I had been squirming for an hour, trying to find a comfortable position for muscles forced into one position for far too long when we finally pulled into Bend, Michigan. I felt a small pang of regret as the bus pulled away towards its final destinations, my little oasis of light in the inky dark of northern Michigan. Main street Bend wasn’t much to look at. A couple of streetlights illuminated the gloom badly. The boarded up and empty shops outnumbered the occupied ones by a factor of about three. Beyond the local bar, a gun shop and a tired grocery store, I couldn’t see too many active businesses.

Jamie pointed across the river to where the dark hulk of the pulp mill loomed over the town, a silent and forbidding sentinel.

“In the old days, it ran twenty-four hours a day. No matter what the day or time the place was always lit up.”

We left main street behind for the residential precincts. Bend was a town of modest houses on large sections. I chuckled at the typical Mid-West reluctance to flaunt wealth even when they had it. But the houses had all seen better times. While some lawns were still neatly trimmed, others had become overgrown from neglect. Fading “For Sale” signs adorned too many picket fences. The signs everywhere were of a town in decay.

“We’re here.”

The first thing I noticed was the chain link fence. Beyond that was an expanse of cracked concrete. Weeds were growing through the gaps. A rusting basketball hoop sat in one corner, half its backboard missing. And behind it, the orphanage itself, a three story brick building that might have come out of Victorian England, an architectural monument completely incongruous with the rest of Bend. Besides the main gate we found the much modified sign that gave the home its name.

We crossed the concrete yard to the main entrance. Boards were hammered haphazardly over the entrance. The entire building was dark.

“Umm, I don’t think anyone is here anymore.”

Jamie didn’t say anything. He jogged around to a back door. This was locked and boarded up as well. In frustration ho tore off the plywood panels and smashed a glass pane to reach the lock. The smell inside was musty. Cobwebs grew in the corners, and every step we took sent clouds of dust up into the air. Jamie was running now, opening doors and peering inside but every room was the same. This place had been abandoned, possibly years ago.

“Fuck.” Jamie laughed bitterly. “I don’t know what I was looking for. Revenge? Redemption? Maybe both. But Sully’s gone. They’re all gone. There’s no one left here but me and the ghosts.”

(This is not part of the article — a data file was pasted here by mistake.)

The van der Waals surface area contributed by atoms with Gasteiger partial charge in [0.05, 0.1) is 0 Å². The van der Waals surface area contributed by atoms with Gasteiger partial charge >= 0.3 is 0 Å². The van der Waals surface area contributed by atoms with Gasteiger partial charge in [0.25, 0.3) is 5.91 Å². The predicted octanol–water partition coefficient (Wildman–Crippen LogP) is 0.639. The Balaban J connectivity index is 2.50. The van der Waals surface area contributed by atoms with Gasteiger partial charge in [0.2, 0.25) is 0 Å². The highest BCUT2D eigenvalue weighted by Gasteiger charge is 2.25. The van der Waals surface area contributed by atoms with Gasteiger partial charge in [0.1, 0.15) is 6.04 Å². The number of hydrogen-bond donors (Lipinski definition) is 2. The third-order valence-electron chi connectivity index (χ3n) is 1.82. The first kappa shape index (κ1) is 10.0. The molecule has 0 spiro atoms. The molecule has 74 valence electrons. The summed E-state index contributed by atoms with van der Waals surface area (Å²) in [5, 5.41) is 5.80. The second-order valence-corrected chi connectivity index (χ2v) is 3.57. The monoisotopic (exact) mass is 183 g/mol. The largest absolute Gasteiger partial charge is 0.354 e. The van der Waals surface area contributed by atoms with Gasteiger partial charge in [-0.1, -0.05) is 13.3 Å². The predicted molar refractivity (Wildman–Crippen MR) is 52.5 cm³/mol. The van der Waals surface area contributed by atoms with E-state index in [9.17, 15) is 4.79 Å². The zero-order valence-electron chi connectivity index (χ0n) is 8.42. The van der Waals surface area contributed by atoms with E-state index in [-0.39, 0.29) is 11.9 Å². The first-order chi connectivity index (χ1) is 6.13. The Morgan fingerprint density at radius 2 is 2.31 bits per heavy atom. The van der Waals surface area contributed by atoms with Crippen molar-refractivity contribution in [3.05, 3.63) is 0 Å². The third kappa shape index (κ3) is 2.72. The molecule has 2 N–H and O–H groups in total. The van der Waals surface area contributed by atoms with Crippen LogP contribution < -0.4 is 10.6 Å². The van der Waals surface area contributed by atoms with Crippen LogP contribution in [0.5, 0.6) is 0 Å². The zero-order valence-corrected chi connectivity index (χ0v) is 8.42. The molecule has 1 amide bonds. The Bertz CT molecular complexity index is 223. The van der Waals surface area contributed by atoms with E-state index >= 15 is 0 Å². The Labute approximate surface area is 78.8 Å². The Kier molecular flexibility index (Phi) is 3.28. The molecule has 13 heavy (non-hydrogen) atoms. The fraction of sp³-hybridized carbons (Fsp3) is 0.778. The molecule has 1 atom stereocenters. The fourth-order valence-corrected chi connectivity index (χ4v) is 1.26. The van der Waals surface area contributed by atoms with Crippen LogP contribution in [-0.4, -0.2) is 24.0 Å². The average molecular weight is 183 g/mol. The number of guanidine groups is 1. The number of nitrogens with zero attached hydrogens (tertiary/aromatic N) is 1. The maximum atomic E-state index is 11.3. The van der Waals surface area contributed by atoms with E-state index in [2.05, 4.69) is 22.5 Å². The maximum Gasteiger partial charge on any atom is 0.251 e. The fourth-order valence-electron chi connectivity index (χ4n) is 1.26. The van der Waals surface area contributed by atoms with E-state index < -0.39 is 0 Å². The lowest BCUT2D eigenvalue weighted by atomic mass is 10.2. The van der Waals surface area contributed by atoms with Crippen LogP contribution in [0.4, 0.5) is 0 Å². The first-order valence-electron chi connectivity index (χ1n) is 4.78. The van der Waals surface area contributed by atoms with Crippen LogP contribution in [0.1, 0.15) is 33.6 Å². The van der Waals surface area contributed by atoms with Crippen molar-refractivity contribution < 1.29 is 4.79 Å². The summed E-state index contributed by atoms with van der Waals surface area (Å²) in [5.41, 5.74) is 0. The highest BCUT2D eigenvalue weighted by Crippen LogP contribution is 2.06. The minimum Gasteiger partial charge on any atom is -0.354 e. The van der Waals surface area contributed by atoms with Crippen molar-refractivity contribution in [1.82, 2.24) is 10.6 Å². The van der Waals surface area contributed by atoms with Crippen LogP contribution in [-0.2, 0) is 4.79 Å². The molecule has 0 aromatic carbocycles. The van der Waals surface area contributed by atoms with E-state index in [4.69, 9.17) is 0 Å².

He slowly trudged up the stairs and along a corridor. He stopped before one door and opened it.

“This… this was my room. Some days it seemed like a sanctuary, and other days it felt like a cell.” The room was small and sparsely furnished: Just a single bed, a closet and a dresser. “Come on, I want to show you something.”

He led me up more stairs, then more stairs into an attic.

“You wanted to show me the attic?”

“Better.” He led me over to a small window and pushed it open. He scrambled through, and I followed him on to the sloping slate roof of the building. Jamie was heading further up the roof and I climbed after him. From the peak of the roof, it dipped into a small flat hollow.

Jamie smiled at me. “My secret place. Know one else knew it was here. It was the one place I knew I’d be safe from Sully.”

“Weren’t you afraid he’d find out about it sometime?”

“Terrified of heights,” Jamie giggled. He sat down, leaning against the slope of the roof. “Nights were the best. I’d lie here and just look up at the stars.” I sat down beside him and looked up.

I’ve always been a city boy. The night sky has never been that exciting when seen from Chicago. But this…. was something else entirely.

“So many… stars. I never knew… there were soooo many.”

“That’s Orion there. You can see his belt – three stars, all in a line.” He pointed to a different spot. “And that’s the Big Dipper.”

He sighed. “I use to imagine my parents were stars. Up there. Looking down on me. Watching me. Protecting me. You what my childhood dream was?”

“No, go on, tell me!”

“I wanted to be a star. Not as in famous, but an actual twinkling star. The universe must seem so big from up there.”

I turned to Jamie. Tears were tracking down his face, but he seemed happy. At peace with himself. Sheesh, he was practically glowing. I paused and corrected myself. Jamie was actually glowing.

“Jamie, I don’t want to freak you out here… but, ummm, you’re starting to shine…”

Jamie’s eyes opened wide. “What the…?!”